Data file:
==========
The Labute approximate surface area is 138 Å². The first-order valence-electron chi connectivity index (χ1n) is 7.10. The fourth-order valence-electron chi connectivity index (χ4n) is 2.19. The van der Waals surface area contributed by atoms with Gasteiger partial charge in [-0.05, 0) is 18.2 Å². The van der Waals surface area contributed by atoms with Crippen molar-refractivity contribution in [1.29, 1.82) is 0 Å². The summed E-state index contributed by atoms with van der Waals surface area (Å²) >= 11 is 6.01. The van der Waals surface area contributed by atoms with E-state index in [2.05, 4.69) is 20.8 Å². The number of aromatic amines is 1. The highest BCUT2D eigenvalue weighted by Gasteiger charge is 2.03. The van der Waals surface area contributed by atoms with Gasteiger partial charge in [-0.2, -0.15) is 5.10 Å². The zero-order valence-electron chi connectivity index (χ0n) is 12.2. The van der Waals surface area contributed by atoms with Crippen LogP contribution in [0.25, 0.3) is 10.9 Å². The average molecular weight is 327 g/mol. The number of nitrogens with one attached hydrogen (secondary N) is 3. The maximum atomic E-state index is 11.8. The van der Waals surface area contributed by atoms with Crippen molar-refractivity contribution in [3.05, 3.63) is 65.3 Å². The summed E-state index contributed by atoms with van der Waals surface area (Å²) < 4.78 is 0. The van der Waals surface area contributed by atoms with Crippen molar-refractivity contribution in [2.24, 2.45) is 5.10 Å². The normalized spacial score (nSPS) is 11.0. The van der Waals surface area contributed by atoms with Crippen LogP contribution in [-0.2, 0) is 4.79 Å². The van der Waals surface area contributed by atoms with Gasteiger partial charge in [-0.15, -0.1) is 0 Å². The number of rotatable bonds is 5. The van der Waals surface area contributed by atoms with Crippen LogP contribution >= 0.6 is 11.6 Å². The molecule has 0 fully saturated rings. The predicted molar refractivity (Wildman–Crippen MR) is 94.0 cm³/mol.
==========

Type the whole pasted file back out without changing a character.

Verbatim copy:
The Labute approximate surface area is 138 Å². The first-order valence-electron chi connectivity index (χ1n) is 7.10. The fourth-order valence-electron chi connectivity index (χ4n) is 2.19. The van der Waals surface area contributed by atoms with Gasteiger partial charge in [-0.05, 0) is 18.2 Å². The van der Waals surface area contributed by atoms with Crippen molar-refractivity contribution in [1.29, 1.82) is 0 Å². The summed E-state index contributed by atoms with van der Waals surface area (Å²) >= 11 is 6.01. The van der Waals surface area contributed by atoms with E-state index in [2.05, 4.69) is 20.8 Å². The number of aromatic amines is 1. The highest BCUT2D eigenvalue weighted by Gasteiger charge is 2.03. The van der Waals surface area contributed by atoms with Gasteiger partial charge in [-0.2, -0.15) is 5.10 Å². The zero-order valence-electron chi connectivity index (χ0n) is 12.2. The van der Waals surface area contributed by atoms with Crippen LogP contribution in [0.25, 0.3) is 10.9 Å². The average molecular weight is 327 g/mol. The number of nitrogens with one attached hydrogen (secondary N) is 3. The maximum atomic E-state index is 11.8. The van der Waals surface area contributed by atoms with Crippen molar-refractivity contribution in [3.05, 3.63) is 65.3 Å². The summed E-state index contributed by atoms with van der Waals surface area (Å²) < 4.78 is 0. The van der Waals surface area contributed by atoms with Crippen molar-refractivity contribution in [2.24, 2.45) is 5.10 Å². The normalized spacial score (nSPS) is 11.0. The van der Waals surface area contributed by atoms with Crippen LogP contribution in [-0.2, 0) is 4.79 Å². The van der Waals surface area contributed by atoms with Gasteiger partial charge in [-0.15, -0.1) is 0 Å². The number of rotatable bonds is 5. The van der Waals surface area contributed by atoms with Crippen LogP contribution >= 0.6 is 11.6 Å². The molecule has 0 fully saturated rings. The predicted molar refractivity (Wildman–Crippen MR) is 94.0 cm³/mol.